For the second time this year, Atlanta Housing (AH) officials have selected a development team to revamp the long-vacant Boisfeuillet Jones Atlanta Civic Center, following the unexpected withdrawal of Tishman Speyer, the New York-based firm tapped for the job in May.

AH’s board of commissioners on Wednesday picked the joint venture of Republic Properties, the Michaels Organization, and Sophy Capital—two national developers and a local minority-owned investor—to spearhead the iconic Old Fourth Ward site’s revival, which could breathe $1 billion of new life into about 15 acres of the roughly 20-acre property that’s done little more than sprout weeds since the city of Atlanta closed the Civic Center in 2014.

The winning proposal will add 1,311 new residences to Old Fourth Ward, including 305 government-subsidized rentals, 220 units priced as affordable for households earning up to 80% of the area median income (AMI)—in metro Atlanta, that’s $77,120 for a four-person household—and 786 market-rate units, all wrapped in restaurants, retail, office space, and a hotel.

Atlanta City Councilmember Amir Farokhi, who represents the district where the Civic Center is located, said he’s excited to see the project moving forward again.

“Let’s get cracking,” he said in a text to Atlanta Civic Circle. “More housing, arts, and retail are all overdue additions to this blank canvas in the city.”

(Credit: Atlanta Housing)

Tishman Speyer—which AH initially picked as the master developer with construction company H.J. Russell & Co. as its local partner—withdrew from the project less than a week after winning the bid. Tishman Speyer never publicly explained the decision.

That wasn’t the first time redevelopment plans for the Civic Center fell apart. Texas-based developer Weingarten Realty (now Kimco Realty) contracted with AH in 2015 to reimagine the site to the tune of $300 million, but pulled out of the deal in 2016.

Built in the late 1960s, the Civic Center used to be one of Atlanta’s premier entertainment and event venues, hosting conventions, concerts, lectures, and stage plays, before becoming the set of “Family Feud” in 2011.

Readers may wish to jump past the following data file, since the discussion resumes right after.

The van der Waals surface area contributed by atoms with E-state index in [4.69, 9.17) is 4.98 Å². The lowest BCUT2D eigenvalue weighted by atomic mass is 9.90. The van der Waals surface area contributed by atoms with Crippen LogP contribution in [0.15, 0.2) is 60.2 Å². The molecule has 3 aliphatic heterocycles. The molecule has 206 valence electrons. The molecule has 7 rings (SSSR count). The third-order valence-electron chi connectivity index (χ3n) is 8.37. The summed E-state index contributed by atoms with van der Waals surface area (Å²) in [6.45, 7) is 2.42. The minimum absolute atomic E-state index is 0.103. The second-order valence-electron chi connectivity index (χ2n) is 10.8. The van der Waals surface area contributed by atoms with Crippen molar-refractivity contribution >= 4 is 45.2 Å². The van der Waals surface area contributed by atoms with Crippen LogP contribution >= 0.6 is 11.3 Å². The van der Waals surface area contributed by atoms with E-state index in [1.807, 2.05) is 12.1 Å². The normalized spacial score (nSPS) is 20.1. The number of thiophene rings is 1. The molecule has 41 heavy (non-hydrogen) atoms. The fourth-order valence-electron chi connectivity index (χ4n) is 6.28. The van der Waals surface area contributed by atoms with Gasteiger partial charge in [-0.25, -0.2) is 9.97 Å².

AH took control of the site in 2017, buying it from the city of Atlanta for $31 million, but the housing authority hasn’t done anything with the property since then.

The Civic Center’s famous 4,600-seat theater will be preserved during the redevelopment, AH officials have said, although the AH board did not include the performance hall’s overhaul in the agreement reached Wednesday. The joint venture could play a role in that if approved in the future.

The latest proposal could also incorporate ideas from University of Maryland graduate students, who in May won a U.S. Department of Housing and Urban Development competition asking urbanism graduate students nationally to pitch their own ideas for the Civic Center’s redevelopment. 

It’s not yet clear how the Maryland team’s housing-focused proposal—a mixed-use development called “Rise of Pines” with 1,400 residences —could blend with the joint venture’s.

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    1. “Affordable housing” and Section 8 are two different things. O4W is perhaps the most economically diverse neighborhoods in the city. We certainly have our share of Housing Choice (aka Section 8) residents; however, we also have million dollar homes, workforce housing (not enough) and everything in between. As a 27 year resident and homeowner, I welcome this development.

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